These debates cover a wide range of political topics from gun control to school safety, but it seems that regardless of politics and party lines, everyone agrees some change needs to be made.
This national conversation reached Alabama state legislators Wednesday, Jan. 9 in the form of a Joint Legislative Hearing on School Security and Teacher and Student Safety.
“We must also do everything in our power to protect Alabama teachers and students from the traumas and horrors experienced firsthand in Newtown,” said Speaker of the House Mike Hubbard (R-Auburn) in a press release before the session. “There is absolutely nothing more important that the safety of our students and teachers, particularly in a place where they should always feel safe, our schools.”
Though representatives gave many different opinions during the meeting, according to Rep. Terri Collins (R-Morgan), all seemed to have some variation of the NRA’s proposed “National School Shield” in mind.
This proposal, created by NRA Vice President Wayne LaPierre, aims to put an armed resource officer in every public school nation-wide. Collins said most state legislators agree with this measure and would even like to see on-staff mental health professionals at every school as well.
Rep. Mike Ball (R-Madison), a law enforcement veteran, sees a “tactical problem” with the current proposal.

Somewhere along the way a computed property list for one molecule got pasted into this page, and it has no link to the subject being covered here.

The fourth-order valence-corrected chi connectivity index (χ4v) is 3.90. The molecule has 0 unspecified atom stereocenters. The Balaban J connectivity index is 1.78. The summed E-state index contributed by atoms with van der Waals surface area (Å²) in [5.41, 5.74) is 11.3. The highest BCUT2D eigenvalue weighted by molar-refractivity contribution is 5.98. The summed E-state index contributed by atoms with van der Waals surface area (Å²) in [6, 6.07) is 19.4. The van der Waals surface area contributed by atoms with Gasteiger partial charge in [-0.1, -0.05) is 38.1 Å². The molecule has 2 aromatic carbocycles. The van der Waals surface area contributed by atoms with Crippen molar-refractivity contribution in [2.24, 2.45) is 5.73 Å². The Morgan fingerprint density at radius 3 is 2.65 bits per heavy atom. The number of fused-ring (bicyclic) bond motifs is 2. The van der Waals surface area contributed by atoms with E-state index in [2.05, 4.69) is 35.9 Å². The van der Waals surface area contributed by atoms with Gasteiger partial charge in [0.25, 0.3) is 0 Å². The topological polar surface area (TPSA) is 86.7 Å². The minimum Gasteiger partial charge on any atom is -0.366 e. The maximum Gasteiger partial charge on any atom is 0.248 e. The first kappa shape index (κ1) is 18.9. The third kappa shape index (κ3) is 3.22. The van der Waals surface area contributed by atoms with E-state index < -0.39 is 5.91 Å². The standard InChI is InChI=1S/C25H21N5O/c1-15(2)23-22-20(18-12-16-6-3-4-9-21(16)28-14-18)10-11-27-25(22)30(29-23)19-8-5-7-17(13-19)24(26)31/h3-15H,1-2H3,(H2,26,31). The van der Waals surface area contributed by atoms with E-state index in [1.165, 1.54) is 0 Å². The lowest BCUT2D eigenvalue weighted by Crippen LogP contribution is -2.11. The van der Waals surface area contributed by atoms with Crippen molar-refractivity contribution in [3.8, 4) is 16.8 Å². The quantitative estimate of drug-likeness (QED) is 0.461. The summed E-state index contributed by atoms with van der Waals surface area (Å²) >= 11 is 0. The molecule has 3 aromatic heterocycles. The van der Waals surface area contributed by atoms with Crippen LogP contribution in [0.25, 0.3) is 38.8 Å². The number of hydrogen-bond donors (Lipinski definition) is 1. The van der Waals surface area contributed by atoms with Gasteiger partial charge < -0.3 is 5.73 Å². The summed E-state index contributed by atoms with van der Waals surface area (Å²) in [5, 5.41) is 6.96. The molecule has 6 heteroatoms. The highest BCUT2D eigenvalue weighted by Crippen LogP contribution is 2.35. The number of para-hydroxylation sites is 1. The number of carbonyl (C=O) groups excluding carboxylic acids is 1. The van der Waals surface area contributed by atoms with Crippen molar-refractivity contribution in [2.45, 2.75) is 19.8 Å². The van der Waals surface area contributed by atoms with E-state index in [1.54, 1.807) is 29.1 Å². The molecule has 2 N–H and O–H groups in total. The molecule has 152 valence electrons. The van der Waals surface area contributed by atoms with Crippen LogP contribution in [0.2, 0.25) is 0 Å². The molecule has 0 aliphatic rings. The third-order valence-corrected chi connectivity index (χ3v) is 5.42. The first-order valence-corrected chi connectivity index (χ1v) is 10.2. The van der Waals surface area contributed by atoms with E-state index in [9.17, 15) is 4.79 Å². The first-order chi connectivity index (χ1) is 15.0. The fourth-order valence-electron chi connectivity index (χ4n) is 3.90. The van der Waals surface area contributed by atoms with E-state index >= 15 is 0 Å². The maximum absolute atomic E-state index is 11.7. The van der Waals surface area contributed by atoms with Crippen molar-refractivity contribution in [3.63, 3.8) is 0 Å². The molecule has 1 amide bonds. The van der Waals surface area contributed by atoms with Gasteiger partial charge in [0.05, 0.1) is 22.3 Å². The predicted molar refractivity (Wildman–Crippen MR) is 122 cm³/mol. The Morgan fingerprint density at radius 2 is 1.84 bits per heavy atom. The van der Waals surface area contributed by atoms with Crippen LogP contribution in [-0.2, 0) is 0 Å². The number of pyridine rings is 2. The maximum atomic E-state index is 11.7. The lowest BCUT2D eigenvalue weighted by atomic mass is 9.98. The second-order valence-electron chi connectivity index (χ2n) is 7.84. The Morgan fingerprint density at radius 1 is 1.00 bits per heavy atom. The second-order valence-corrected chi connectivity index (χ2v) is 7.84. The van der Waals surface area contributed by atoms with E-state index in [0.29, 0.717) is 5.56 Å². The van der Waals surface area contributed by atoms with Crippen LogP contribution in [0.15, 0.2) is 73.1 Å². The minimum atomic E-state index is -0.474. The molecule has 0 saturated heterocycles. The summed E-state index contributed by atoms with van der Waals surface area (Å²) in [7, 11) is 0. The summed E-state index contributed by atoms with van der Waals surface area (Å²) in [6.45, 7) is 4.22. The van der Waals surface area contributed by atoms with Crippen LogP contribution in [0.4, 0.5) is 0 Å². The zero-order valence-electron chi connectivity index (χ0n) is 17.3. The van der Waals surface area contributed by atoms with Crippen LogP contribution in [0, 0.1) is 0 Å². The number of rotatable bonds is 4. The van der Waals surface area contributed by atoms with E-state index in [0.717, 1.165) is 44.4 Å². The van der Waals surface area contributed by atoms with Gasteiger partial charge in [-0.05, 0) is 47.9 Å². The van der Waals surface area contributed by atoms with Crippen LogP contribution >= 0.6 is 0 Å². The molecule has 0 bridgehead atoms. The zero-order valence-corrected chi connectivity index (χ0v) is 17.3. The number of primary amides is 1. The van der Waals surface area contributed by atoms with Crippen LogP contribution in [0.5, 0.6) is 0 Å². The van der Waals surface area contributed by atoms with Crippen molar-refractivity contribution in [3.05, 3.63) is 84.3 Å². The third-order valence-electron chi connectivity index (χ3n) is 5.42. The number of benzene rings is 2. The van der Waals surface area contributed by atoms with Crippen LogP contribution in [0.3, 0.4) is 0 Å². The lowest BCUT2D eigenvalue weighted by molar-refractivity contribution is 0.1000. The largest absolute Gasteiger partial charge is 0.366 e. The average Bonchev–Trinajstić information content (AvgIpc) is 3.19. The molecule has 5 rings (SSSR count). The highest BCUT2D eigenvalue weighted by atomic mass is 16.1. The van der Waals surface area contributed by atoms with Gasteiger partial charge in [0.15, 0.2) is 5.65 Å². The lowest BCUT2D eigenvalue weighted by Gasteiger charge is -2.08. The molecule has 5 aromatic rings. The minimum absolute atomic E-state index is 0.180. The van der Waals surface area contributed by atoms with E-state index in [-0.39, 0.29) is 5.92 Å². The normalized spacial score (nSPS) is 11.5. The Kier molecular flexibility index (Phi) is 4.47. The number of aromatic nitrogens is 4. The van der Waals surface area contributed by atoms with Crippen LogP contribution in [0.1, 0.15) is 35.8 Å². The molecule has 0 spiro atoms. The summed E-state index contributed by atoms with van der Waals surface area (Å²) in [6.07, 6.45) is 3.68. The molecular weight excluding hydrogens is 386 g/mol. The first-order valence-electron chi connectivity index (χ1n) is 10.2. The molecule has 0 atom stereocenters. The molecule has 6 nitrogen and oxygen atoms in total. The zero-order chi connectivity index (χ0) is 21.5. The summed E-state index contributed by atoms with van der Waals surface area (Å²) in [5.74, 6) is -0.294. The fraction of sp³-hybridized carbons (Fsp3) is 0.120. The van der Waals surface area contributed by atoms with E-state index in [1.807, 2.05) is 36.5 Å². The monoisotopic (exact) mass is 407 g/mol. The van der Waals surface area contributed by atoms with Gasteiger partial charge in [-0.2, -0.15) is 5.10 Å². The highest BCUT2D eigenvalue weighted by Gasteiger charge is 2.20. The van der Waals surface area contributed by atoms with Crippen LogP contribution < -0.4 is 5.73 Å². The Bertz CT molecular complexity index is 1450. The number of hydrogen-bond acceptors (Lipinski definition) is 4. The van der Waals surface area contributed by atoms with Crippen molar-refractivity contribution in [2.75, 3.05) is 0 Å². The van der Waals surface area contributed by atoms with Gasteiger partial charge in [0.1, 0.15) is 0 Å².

“The problem is that a gunman who knows the school will target security guards first,” Ball said.
Instead, Ball said he believes that well-trained plainclothes volunteers serving in “Air Marshal” type roles would alleviate that concern.
Bell also said he supports training and arming teachers on a volunteer basis.
Another difficulty with the plan is its cost of execution.
One person speaking out against the cost is Rep. Johnny Morrow (D-Colbert, Franklin).
Morrow said he believes the price tag, which he estimates to be around $50 million, is too high and plans to put forward his own bill.
Morrow’s bill, unanimously ratified by a collection of local law enforcement and school officials on Thursday, would also allow teachers and volunteers to act as armed school security, but with the caviat that only reserve police officers and military personnel would be able to volunteer.
Morrow’s plan also includes a process of screening applicants through the local Sheriff’s department and school superintendants.
Though screening, training and equipping this school security force would involve heavy costs, Morrow said it would still be less than posting resource officers to every school.
Others, like Collins, disagree with the idea of arming teachers as a first resort.
“We already place a huge burden on our teachers,” Collins said. “Do we want to place that burden, that decision to take another person’s life, on top of that?”
This issue hits especially close to home for Collins, whose daughter is a P.E. teacher.
Even with details that still need fine-tuning and a deep divide on whether or not to arm teachers, members who attended the session agreed that it was a step in the right direction.
“Overall, it was a very positive meeting,” said Sen. Phil Williams (R-Cherokee, Etowah), who stressed the involvement of several experts in law enforcement and education.
It seems that for now, the National School Shield, or variations thereof, will be Alabama’s response to the mass shootings in Connecticut.